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Dark-eyed senoritas in voluminous skirts and handsome caballeros in tight, nail-studded pants and wide-brimmed hats, clatter through intricate Latin rhythms while the mariachi band beats out sweet, hot music. If this isn't the way Mexico is, it's the way it ought to be.

The Ballet Folklorico, which has been catering to this image of ideal Mexico for more than 25 years, has its message down to a science. Take a liberal sprinkling of mythology and Indian history, add a few carnivals, showcase authentic dances from several sections of the country in peppy choreography, and wind up with a rousing Mexican hat dance.Clothe all this in some of the most beautiful costumes in captivity, add excellent musicians, good sound and smooth-running continuity of professional caliber, and you have a show hard to resist. Attendance was ample at Tuesday's concert and audience satisfaction complete, judging from the volume of cheers and clapping.

Perhaps the most beautifully dressed and stylish of all were the mythical dances. The company opened with "Tenochtitlan," which represented the Aztec race in search of the symbolic sign that would tell them where to build their city (foundation of present-day Mexico City). With proud and fearless carriage the dancers represented the Indians, then eagles with feathered wings, and the serpents which figured prominently in this legend.

Even more striking was "The Con-cheros," with its rich robes and high feather headdresses, a three-part sequence of ritual movement celebrating both prehistoric gods and the Catholic God. Much compulsive jumping and stamping, circling forward and backward, intricate footwork and beautiful patterns of movement by the large troupe culminated in an amazing turning step for couples, with inside legs interlocked and inside arms across each others' shoulders.

"Zacatecas" was a loosely knit sequence from north-central Mexico showing the progression from Revolution and destruction to good. In it, Hernandez incorporates not only Spanish but French and Austrian influences, brought by the Emperor Maximilian. Thus girls in demure flowered skirts and their partners delightfully demonstrated circle and line dancing almost Tyrolean in nature, though set to Latin rhythms.

Riders on little "horses" made a spirited cavalry charge, and men and women in big Pancho Villa hats continued the violent conflict. Peace came with the Rope Dance, an amazing display by a man and his partner, joined by a dozen more couples in flirtatious movement, sometimes veiled by big shawls.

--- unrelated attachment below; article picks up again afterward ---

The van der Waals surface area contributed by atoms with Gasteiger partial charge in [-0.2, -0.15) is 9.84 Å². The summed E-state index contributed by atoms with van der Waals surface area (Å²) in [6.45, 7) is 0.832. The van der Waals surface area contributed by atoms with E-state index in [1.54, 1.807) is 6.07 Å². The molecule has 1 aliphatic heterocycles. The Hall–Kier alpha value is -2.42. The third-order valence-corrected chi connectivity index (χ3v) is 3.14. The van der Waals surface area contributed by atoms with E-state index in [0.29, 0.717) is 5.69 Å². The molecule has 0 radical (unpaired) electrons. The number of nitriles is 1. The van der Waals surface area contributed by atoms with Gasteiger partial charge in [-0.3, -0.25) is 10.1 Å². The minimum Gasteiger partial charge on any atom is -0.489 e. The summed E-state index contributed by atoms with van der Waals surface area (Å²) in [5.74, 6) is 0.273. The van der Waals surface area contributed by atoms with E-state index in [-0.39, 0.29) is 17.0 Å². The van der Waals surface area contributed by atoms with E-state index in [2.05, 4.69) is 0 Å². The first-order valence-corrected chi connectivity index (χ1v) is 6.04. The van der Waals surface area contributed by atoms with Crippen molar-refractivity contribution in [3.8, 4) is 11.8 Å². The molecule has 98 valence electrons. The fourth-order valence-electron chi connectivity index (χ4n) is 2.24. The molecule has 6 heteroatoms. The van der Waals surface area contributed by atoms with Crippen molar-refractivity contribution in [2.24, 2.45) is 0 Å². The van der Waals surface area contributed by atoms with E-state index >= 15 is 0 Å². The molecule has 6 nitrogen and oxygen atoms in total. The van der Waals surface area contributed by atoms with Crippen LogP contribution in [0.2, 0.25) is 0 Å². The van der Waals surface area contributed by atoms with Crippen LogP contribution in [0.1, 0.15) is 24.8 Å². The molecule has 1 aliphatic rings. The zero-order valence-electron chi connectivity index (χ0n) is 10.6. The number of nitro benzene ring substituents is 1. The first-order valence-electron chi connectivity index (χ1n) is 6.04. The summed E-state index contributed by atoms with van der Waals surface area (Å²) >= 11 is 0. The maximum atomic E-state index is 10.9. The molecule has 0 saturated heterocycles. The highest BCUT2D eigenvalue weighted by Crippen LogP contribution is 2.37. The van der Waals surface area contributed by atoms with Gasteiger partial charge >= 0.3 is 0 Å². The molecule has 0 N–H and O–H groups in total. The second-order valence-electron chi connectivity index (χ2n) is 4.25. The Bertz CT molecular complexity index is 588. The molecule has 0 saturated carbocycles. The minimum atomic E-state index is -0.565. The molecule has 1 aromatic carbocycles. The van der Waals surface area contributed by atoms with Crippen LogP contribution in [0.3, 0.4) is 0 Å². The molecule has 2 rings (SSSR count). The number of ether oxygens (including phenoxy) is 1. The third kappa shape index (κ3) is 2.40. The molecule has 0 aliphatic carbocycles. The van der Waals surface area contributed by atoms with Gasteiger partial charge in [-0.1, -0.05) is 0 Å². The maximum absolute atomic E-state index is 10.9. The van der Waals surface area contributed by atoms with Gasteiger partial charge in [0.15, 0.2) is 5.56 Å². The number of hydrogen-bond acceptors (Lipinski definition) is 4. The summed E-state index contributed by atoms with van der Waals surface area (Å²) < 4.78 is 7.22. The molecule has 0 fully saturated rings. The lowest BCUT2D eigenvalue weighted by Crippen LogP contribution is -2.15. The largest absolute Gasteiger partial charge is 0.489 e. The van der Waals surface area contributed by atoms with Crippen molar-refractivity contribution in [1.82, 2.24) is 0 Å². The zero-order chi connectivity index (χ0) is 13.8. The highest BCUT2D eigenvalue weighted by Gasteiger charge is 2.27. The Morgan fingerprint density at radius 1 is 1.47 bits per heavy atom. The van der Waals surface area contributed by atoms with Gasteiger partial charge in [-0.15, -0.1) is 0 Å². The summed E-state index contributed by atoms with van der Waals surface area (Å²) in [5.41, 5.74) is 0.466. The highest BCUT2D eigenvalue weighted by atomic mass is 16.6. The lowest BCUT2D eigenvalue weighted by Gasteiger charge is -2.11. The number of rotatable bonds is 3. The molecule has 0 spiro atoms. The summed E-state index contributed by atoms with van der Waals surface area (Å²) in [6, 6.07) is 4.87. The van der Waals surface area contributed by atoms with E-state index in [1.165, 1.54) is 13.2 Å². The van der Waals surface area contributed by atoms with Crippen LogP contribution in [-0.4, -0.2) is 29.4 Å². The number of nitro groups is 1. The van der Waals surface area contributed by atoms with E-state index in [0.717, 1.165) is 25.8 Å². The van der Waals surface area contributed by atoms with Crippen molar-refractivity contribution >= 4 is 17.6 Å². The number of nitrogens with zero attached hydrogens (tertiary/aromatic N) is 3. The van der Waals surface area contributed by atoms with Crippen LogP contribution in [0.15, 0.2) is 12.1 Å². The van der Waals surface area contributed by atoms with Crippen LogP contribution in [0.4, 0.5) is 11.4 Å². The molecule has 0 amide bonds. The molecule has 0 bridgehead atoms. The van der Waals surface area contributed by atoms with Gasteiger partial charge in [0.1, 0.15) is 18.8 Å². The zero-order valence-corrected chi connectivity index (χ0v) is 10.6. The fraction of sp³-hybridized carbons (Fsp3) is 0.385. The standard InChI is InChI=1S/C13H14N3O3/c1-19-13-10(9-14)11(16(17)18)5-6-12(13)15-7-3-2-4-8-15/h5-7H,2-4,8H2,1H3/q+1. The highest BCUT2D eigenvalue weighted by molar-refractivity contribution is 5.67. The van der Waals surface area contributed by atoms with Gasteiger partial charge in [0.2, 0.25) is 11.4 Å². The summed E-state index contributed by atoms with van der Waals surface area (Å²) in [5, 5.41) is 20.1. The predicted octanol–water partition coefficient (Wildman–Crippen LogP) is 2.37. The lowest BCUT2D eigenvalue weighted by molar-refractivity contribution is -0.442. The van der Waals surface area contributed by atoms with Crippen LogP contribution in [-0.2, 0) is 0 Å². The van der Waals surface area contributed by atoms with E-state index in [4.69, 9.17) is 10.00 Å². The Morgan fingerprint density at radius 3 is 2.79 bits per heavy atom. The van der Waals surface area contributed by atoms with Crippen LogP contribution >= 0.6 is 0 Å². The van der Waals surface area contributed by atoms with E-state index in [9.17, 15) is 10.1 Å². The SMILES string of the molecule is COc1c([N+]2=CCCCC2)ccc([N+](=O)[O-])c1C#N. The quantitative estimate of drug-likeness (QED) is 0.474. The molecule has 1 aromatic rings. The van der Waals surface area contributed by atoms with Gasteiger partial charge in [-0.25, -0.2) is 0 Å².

The flaw of Hernandez and her company is a refusal to do anything slow or soft. Everything is king-size, fast-moving and loud, and often repetitious to a fault; hence much of the romance of Mexico's seductive rhythms is dissipated.

Overproduction is another frequent trap. Thus the famous Yaqui Dance of the Deer was overpowered by a bevy of energetic hunters. And while the deer himself skillfully depicted fawnlike movements and wariness, he was not allowed to be shot and die - the affecting climax for most deer dancers.

Carnivals abounded, such as "Festivity in Tlactalpan," featuring the famed celebration of the Candalaria Virgin, with many fandangos and a crescendo of movement, culminating in a parade of comic and grotesque figures a la Disneyland.

"Feria de Carnival en Tlaxcala" combined rock, jazz and Latin rhythms in a little ballet, a U.S. premiere whose high points were a dance with umbrellas for the men, a seductive tango, bullfighters (female) and picador, the delightful dance of the ribbons in which a couple ties a bow knot with their feet, and a concluding spirited jota.

Yet some of the evening's most enjoyable moments were in the pure dancing of showcase numbers, such as dances of Michoacan, with their ceaseless maracas keeping the rhythm, and women in gorgeous skirts demonstrating the intricate footwork of Mexico. The skilled singers, guitarists and percussionists of Folklorico offered many welcome interludes, as well as ideal accompaniment.